People Australia

  • searches all National Centre of Biography websites
  • searches all National Centre of Biography websites
  • searches all National Centre of Biography websites

Browse Lists:

Cultural Advice

Aboriginal and Torres Strait Islander people should be aware that this website contains names, images, and voices of deceased persons.

In addition, some articles contain terms or views that were acceptable within mainstream Australian culture in the period in which they were written, but may no longer be considered appropriate.

These articles do not necessarily reflect the views of The Australian National University.

Older articles are being reviewed with a view to bringing them into line with contemporary values but the original text will remain available for historical context.

Francis Woodward (1846–1905)

by Chris Cunneen

This article was published:

Francis Woodward, 1896

Francis Woodward, 1896

from gaol entrace record

Francis Woodward (1846-1905) gaoled solicitor, politician

Birth: 22 June 1846 at Goulburn, New South Wales, son of John James Woodward (1810-1861), a storekeeper born in St Marylebone, Middlesex, England, and Christina, née Downie (1822-1901). Marriage: 9 March 1871 in Wollongong, NSW, to Emily Mary Anne Allen. They had three sons and five daughters. Death: 14 September 1905 in Newtown, Sydney. Religion: Anglican baptism but Congregational funeral. 

  • Commenced practice as a solicitor in Wollongong in May 1870. Among his community activities he was vice-president of the Albert Memorial Hospital committee. In 1876, described by the postmaster as “a clever and careful lawyer and honorable man of business” when he moved to Bathurst.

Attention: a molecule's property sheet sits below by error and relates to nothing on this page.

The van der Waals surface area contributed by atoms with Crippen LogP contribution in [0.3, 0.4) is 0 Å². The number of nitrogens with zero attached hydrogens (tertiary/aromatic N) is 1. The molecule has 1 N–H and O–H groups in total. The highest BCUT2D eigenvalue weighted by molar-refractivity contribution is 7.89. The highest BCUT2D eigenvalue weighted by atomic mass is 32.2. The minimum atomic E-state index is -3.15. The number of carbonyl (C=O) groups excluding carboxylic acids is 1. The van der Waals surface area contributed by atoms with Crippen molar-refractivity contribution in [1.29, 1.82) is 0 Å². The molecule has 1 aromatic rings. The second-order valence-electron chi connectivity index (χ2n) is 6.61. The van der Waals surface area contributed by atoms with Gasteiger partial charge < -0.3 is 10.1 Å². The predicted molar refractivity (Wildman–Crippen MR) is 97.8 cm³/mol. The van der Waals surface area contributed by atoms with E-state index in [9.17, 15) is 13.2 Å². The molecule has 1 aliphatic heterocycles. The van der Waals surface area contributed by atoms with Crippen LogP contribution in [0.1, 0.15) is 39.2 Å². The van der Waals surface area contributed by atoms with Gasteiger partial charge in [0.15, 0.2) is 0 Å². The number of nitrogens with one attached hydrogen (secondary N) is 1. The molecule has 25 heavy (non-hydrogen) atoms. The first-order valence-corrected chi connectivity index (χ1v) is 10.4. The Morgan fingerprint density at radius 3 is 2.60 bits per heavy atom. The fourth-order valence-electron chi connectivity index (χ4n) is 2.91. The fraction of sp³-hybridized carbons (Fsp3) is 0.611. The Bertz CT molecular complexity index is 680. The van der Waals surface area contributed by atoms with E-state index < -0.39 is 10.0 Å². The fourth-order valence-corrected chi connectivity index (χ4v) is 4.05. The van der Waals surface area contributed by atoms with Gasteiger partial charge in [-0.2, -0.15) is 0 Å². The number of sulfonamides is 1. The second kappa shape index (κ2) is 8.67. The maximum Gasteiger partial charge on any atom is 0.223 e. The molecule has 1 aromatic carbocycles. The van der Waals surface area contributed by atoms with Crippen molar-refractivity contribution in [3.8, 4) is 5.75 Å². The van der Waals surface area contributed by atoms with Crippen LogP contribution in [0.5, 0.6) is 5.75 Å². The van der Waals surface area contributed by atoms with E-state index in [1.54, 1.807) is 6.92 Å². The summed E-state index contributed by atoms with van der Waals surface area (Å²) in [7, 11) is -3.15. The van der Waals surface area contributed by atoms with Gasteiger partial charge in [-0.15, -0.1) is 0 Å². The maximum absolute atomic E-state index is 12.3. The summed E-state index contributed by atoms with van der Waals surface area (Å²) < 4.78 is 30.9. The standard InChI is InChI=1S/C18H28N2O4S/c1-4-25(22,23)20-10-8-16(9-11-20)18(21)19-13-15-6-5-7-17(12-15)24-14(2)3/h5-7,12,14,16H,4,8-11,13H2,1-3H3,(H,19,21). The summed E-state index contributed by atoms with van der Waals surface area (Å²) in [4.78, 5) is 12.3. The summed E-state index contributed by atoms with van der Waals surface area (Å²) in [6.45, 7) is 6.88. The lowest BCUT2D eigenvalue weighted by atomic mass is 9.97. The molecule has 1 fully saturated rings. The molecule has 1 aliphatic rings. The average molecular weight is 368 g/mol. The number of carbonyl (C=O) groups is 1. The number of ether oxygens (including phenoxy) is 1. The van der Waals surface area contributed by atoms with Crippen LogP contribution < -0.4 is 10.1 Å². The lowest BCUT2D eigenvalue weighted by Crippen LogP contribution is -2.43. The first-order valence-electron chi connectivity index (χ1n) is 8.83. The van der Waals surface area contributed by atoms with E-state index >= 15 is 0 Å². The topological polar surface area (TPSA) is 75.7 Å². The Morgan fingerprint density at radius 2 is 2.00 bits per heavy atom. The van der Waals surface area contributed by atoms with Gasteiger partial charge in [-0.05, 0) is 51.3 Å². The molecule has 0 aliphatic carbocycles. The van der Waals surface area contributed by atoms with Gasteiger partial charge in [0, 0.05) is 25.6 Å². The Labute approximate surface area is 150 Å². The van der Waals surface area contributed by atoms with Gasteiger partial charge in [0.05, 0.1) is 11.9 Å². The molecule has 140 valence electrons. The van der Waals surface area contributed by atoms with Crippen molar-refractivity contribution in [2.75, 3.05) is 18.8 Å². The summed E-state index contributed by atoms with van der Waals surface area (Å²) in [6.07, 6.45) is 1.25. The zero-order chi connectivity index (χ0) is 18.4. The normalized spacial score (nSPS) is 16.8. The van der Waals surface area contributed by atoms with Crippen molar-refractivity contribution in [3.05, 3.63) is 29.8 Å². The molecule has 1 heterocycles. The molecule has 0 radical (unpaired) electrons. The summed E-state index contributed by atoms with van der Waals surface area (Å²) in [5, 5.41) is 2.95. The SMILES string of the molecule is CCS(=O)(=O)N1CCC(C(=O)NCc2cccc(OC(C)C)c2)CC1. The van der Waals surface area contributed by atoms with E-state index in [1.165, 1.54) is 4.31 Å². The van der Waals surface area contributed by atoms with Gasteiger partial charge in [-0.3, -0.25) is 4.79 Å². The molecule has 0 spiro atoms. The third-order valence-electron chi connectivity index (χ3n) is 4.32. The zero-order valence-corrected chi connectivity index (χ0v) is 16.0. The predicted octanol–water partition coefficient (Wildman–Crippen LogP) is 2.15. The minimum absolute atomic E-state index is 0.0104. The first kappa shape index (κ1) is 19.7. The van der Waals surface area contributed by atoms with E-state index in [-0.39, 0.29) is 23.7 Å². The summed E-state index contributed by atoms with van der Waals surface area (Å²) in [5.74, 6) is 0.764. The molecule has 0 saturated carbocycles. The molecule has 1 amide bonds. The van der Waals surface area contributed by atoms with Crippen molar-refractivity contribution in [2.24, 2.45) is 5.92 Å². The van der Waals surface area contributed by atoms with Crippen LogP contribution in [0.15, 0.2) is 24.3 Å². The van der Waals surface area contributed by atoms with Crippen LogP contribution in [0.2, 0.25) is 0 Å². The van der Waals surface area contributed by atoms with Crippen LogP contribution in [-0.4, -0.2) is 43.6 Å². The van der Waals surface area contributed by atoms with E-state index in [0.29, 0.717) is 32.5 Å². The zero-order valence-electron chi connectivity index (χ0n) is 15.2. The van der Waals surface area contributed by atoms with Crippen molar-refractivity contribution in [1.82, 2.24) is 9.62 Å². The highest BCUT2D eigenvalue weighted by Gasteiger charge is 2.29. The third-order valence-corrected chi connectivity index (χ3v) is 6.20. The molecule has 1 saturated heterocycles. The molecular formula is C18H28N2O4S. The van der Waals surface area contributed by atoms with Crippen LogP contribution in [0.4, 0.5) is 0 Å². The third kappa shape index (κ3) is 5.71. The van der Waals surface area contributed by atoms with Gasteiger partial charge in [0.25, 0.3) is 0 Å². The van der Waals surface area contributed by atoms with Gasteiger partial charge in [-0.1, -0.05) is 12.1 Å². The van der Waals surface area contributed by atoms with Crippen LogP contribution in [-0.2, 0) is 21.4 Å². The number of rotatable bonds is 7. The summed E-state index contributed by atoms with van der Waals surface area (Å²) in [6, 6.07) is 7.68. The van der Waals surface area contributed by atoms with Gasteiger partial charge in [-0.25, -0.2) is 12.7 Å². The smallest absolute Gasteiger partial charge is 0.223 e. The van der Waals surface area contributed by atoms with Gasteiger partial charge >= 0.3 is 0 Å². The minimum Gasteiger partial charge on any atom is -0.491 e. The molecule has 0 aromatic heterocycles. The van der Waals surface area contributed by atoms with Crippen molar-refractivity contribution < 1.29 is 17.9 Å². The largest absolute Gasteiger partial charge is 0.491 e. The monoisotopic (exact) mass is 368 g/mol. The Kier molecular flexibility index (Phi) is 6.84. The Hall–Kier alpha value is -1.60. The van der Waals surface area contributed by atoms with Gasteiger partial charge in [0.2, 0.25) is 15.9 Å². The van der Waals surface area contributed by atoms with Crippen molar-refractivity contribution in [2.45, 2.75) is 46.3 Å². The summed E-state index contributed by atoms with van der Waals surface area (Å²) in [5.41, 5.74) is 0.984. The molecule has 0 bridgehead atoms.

• Returned to Wollongong and resumed his practice in October 1877. Advertised extensively his money-lending practice. Was worshipful master of the the Star of the South Masonic Lodge in 1880 and president of the Wollongong Agricultural Society in 1883.
  • Defeated in 1885 by Andrew Lysaght in the election for the seat of Illawarra in the Legislative Assembly, as a Free Trader and supporter of Sir Henry Parkes. He won the seat from Lysaght on 18 February 1887 and held it until 6 June 1891, when he was defeated by Lysaght.
  • A zealous local member, he actively supported families of miners killed in the 1887 Bulli mine explosion. Appointed Justice of the Peace in January 1894. The following year he was coroner for Wollongong.
  • On 16 August Woodward was struck off the roll of solicitors “for irregularities in connection with his professional duties. Bankrupted in 1896, he said that as an MP his business was neglected. His creditors included several of his own family.
  • on 10 April 1896 in Wollongong he was convicted of larceny as a bailee of £100, and sentenced to penal servitude for three years. His gaol description records recorded that he was 5 ft ¾ inches (cm) in height, bald, stout, weighed 13 lb (kilo), and had brown hair and brown eyes. After remission he was released from Parramatta gaol on 8 August 1898.
  • In 1904 his 13-year-old son was accidentally shot dead.
  • Woodward was described as a shorthand writer at his death.
  • Cause of death heart failure.

C. N. Connolly, Biographical Register of the New South Wales Parliament 1856-1901 (ANU Press, Canberra, 1983);

Additional Resources

Related Entries in NCB Sites

Citation details

Chris Cunneen, 'Woodward, Francis (1846–1905)', People Australia, National Centre of Biography, Australian National University,, accessed 14 July 2024.

© Copyright People Australia, 2012

Francis Woodward, 1896

Francis Woodward, 1896

from gaol entrace record

Life Summary [details]


22 June, 1846
Goulburn, New South Wales, Australia


14 September, 1905 (aged 59)
Newtown, Sydney, New South Wales, Australia

Cause of Death

heart disease

Cultural Heritage

Includes subject's nationality; their parents' nationality; the countries in which they spent a significant part of their childhood, and their self-identity.

Religious Influence

Includes the religion in which subjects were raised, have chosen themselves, attendance at religious schools and/or religious funeral rites; Atheism and Agnosticism have been included.

Key Events
Key Organisations
Key Places